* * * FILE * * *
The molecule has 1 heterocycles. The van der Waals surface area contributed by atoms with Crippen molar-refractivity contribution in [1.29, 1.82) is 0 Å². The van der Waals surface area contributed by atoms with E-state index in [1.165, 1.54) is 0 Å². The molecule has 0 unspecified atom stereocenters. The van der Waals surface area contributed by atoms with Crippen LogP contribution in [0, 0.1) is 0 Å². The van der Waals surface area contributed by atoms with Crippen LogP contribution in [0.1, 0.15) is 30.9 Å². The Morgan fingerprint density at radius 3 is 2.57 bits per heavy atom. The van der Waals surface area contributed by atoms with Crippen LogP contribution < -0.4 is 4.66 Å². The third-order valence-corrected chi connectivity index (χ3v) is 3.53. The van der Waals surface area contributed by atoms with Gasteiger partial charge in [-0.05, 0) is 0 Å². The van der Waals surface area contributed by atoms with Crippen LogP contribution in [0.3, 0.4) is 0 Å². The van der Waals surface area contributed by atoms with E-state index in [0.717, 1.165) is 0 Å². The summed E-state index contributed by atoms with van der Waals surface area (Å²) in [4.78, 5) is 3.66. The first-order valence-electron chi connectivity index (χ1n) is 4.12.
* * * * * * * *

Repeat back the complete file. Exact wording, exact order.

The molecule has 1 heterocycles. The van der Waals surface area contributed by atoms with Crippen molar-refractivity contribution in [1.29, 1.82) is 0 Å². The van der Waals surface area contributed by atoms with E-state index in [1.165, 1.54) is 0 Å². The molecule has 0 unspecified atom stereocenters. The van der Waals surface area contributed by atoms with Crippen LogP contribution in [0, 0.1) is 0 Å². The van der Waals surface area contributed by atoms with Crippen LogP contribution in [0.1, 0.15) is 30.9 Å². The Morgan fingerprint density at radius 3 is 2.57 bits per heavy atom. The van der Waals surface area contributed by atoms with Crippen LogP contribution < -0.4 is 4.66 Å². The third-order valence-corrected chi connectivity index (χ3v) is 3.53. The van der Waals surface area contributed by atoms with Gasteiger partial charge in [-0.05, 0) is 0 Å². The van der Waals surface area contributed by atoms with Crippen LogP contribution in [0.3, 0.4) is 0 Å². The van der Waals surface area contributed by atoms with E-state index in [0.717, 1.165) is 0 Å². The summed E-state index contributed by atoms with van der Waals surface area (Å²) in [4.78, 5) is 3.66. The first-order valence-electron chi connectivity index (χ1n) is 4.12.